For $219 one can now buy the Designer and develop EXTjs interfaces more rapidly than ever. I currently use the powerful Notepad++ and with the Firefox browser launched by the Run command to develop EXTjs applications quickly. Prototyping a design with EXTjs Designer is faster and easier with the drag and drop operations and the Preview capabilities. In short order, developers can show the look and feel of an evolving design quickly to their clients and get rapid approval of the overall design. Then press the Export Project button and get the operational EXTjs code. Add the details and and formatting and one can deliver a EXTjs app faster. This is the good news.
But the bad news is that compared to IDEs like Net Beans for Java or QT for cross platform C/C++ development, EXTjs Designer is missing 5 critical features:
1)The development of Designs is one way – from screen layout to EXTjs code. But this is one way; developers cannot change the EXTjs code and expect to see the appropriate changes in the design.
2)There are no wizards for filling in widgets properties – this is most critical with database connections which is the strength of EXTjs with its great Charting, Grid, Form and Tree widgets among others which can be driven on live database data. But also FTP, RSS, XML Web Services are bereft of any Wizard help. One of the strengths of Microsoft Visual Basic from the get go was the many 3rd party widgets or extensions that took VB to a new level. Ditto for the iPhone’s 3rd party Apps. I am not sure EXTjs Designer even contemplates this type of capability. See here for a good example of a Properties Wizard in action.
3)The properties in the Component Configuration are confusing – The bane of drag and drop Visual Design IDEs like those in Visual Studio or Bindows or NetBeans is the huge and lengthy set of properties that a developer has to sort through. Hence the call for wizards and a 80-20 display of the most important properties. Show the top 20% [say 3-6] properties that get changed most of the time- hide the remaining 80% of the infrequently-changed properties under an Advanced or More button that on-click displays those properties.
4)The Help and documentation for Designer is sparse – This is notable because the EXTjs has one of the better documentation sets for its framework [only DHTMLx is comparable]. But creating a Web UI can become complex quite quickly – as the the number of properties, methods, and events associated with a component are non-trivial.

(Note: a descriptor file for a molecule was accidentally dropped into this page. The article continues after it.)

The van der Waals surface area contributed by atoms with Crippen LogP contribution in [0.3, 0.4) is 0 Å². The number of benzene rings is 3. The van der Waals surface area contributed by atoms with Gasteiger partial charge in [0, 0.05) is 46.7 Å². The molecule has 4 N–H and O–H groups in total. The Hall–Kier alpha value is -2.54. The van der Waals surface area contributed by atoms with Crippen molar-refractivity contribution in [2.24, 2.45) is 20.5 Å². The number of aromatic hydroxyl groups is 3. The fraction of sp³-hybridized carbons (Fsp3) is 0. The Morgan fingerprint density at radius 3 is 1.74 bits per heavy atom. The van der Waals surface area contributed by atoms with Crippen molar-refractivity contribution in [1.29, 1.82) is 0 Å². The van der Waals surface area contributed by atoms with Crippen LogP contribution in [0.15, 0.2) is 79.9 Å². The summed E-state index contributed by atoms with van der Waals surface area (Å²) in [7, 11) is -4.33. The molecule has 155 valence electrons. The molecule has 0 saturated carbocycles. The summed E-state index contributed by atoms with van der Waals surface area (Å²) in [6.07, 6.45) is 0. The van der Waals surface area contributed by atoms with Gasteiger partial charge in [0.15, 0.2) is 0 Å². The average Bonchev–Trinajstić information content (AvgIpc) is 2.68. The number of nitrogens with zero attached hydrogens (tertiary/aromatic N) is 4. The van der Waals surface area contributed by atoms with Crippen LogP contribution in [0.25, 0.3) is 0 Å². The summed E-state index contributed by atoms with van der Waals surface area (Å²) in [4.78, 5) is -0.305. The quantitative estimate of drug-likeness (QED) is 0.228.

So these 5 points indicate a measure of caution about EXTjs Designer. Of even greater concern is the following:
While testing various design and deleting components or widgets, I found that on occasion EXTjs Designer got terribly confused at what was on screen and available for use. The following error message appeared several times in a half day of testing. It finally got to the point that I would a)save the project after adding 1 or 2 components and b)I would immediately backtrack one project whenever I got such a message.
Now EXTjs appears to be built on the Adobe AIR model because during the testing a new update was pushed twice in 4 days. During this period the number of Object errors notably declined. If one thing is impressive about EXTjs is how quickly the organization responds to error conditions and/or security risks. I suspect this ethic will be carried through onto EXTjs Designer.
But as noted above, for Web Developers EXTjs is missing 4-5 key ingredients to make their tasks easier and quicker. In fact, with EXTjs Designer, graphic designers could easily fall into the False Expectations Trap – “I finished my part of the project in 2-3 days, why cant you web developers do the same?”. Well, EXTjs in release 1 is Not There Yet for web developers. But having watched the very rapid evolution of the EXTjs framework over the past 2-3 years or so, I suspect that they will be able to stand and deliver in fairly rapid order for web developers what they have done for web graphic designers.